BWW Reviews: Romanovs at the Brink: OTMA at UMBC

Romanovs-at-the-Brink-OTMA-at-UMBC-20010101

OTMA, Kate Moira Ryan’s 2002 play about the last summer of the four doomed daughters of Tsar Nicholas II, is a Masterpiece Theatre-ish show, and I mean that in the best possible way: it realistically recreates a historical moment with believable and likeable characters while addressing some larger issues.  And University of Maryland Baltimore County’s Theatre is giving it a fine setting, worth catching during its one week of production.

Most of us know the general outline of these events: The Bolsheviks had seized the Tsar and his family and were sequestering them in a house at Ekaterinburg while deciding whether and how to liquidate them.  Eventually, on July 17, 1918, they were all shot in the basement of the house.  Playwright Ryan trims and molds these events to raise some interesting questions, principally among them how we should feel about such a spectacle.  Is there any justice or any hope in these executions?

Ryan makes it clear that, while the young grand duchesses are not perfect, any more than anyone else, they are no worse.  Tatiana, age 20 (Jessica Baker), carries a nasty but not virulent case of anti-Semitism, and a reflexive but unreflective Christian piety.  Marie, age 18 (Erin Hanratty), is naïve and flirtatious.  Anastasia, age 17 (Sarah Arroyo), takes flight from the realities of her situation by somewhat seriously drafting an application for admission to Vassar College.  Only Olga, the oldest, at 23 (Brandi Sheppard) seems completely admirable: brave enough to confront the big picture, both the reasons for the family’s immurement and its likely outcome.  Olga considers whether there is some kind of larger social justice in the fate she sees probably awaits her and the others.

The answer to Olga’s unflinching inquiry is partly framed in terms of a production of Chekhov’s Cherry Orchard the young women mount for their own amusement and, they hope, that of their family.  In 1904, over a decade earlier, Chekhov had observed the decline of the old aristocracy in light of the end of serfdom, and opposed to it the excited optimism of a young radical of a sort who would be deemed a Bolshevik a decade thence.  Through the young radical, whose speech is recited by one of the young duchesses, Chekhov articulates a vision of a better future achieved through redemptive work.  Olga foresees a different and more personal kind of sacrifice being demanded to achieve that future.  And she addresses two questions, based on the limited information available to her: will that sacrifice be deserved, and will it bring about the desired result?  Her bleak conclusion is a yes to the first question and a no to the second.

Olga owns up to the recent atrocities that have kept her own family in power, most notably the Bloody Sunday massacre of 1905, and to the role of Rasputin, and to the parasitical nature of monarchies in general.  But the brutality and dishonesty of the Bolshevik guards and their murder of a family attendant tell her that, in The Who’s memorable phrase “the new boss” is likely to be essentially the “same as the old boss.”  And she is resigned to the fact that the individual niceness of herself and her sisters, and the somewhat more nuanced niceness of their father the Tsar, will have nothing to do with the outcomes at this point.  The tides of history are flowing, and the Romanovs are about to be swept out to sea, and though they do not entirely deserve that fate, it is not completely without desert either.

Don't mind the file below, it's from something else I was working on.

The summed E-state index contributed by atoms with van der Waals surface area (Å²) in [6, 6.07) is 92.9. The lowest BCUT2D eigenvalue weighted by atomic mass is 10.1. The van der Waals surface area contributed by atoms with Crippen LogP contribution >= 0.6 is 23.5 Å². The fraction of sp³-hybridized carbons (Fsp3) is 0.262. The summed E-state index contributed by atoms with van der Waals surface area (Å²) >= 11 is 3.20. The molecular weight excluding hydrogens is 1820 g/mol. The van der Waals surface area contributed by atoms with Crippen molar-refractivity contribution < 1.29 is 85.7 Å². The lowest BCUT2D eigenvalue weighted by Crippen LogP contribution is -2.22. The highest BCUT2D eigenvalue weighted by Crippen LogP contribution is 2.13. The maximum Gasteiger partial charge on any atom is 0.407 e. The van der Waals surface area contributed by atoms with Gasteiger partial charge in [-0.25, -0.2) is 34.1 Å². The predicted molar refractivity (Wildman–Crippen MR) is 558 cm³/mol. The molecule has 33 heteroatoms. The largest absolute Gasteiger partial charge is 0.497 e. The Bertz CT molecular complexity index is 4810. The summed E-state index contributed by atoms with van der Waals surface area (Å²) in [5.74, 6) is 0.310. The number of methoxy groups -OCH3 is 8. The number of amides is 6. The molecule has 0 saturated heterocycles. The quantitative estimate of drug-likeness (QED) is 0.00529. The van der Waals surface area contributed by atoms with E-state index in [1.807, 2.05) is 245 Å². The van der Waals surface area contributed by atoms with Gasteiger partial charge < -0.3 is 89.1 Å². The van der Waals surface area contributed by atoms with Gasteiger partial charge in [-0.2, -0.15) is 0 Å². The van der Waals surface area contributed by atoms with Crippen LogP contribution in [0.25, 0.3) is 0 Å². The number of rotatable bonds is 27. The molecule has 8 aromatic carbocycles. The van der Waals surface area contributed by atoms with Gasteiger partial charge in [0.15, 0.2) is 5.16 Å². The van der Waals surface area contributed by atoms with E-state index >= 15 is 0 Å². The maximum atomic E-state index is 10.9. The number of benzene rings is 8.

At least as directed by Eve Muson, whose work I’ve admired in the past as well, this is especially Olga’s play, and Brandi Sheppard convincingly portrays a young woman facing existential and Tolstoyan questions that concern her far more personally than they ever did Tolstoy.  Jessica Baker’s Tatiana, with her unattractive dislike of Jews and her controlling ways, is the least likeable of the characters, and Jessica Baker is good at conveying this without making her a monster.  Hanratty and Arroyo have less to work with in their roles, but make the most of them.  The ensemble work of the four actresses flags a little in the early going, but once we get past the exposition, it seems to hit the correct rhythm.

OTMA (a collective acronym of the four princesses’ first names they used in correspondence) continues UMBC’s bent towards training its students with the staging of challenging works by contemporary playwrights.  The play is a thoughtful and well-staged addition to the program.

OTMA, by Kate Moira Ryan, directed by Eve Muson, at UMBC Theatre, through October 23.  University of Maryland Baltimore County, 1000 Hilltop Circle, Baltimore, MD 21250.  Tickets $10, $5 for students and seniors.  410 455-2917.  http://www.umbc.edu/theatre/OTMA.html.

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Jack L. B. Gohn A lawyer, blogger, and critic of many years’ standing, Jack is a regular columnist on public affairs and the law for the Maryland Daily Record. For several years he reviewed theater for the Baltimore Business Journal and books for the Baltimore Sun. His writings have appeared in the Washington Post and the Wall Street Journal, as well as the Maryland and Georgetown Law Journals and other professional legal and literary publications. Check out his blog, www.thebigpictureandthecloseup.com . He is delighted to be reviewing theater once again.


 
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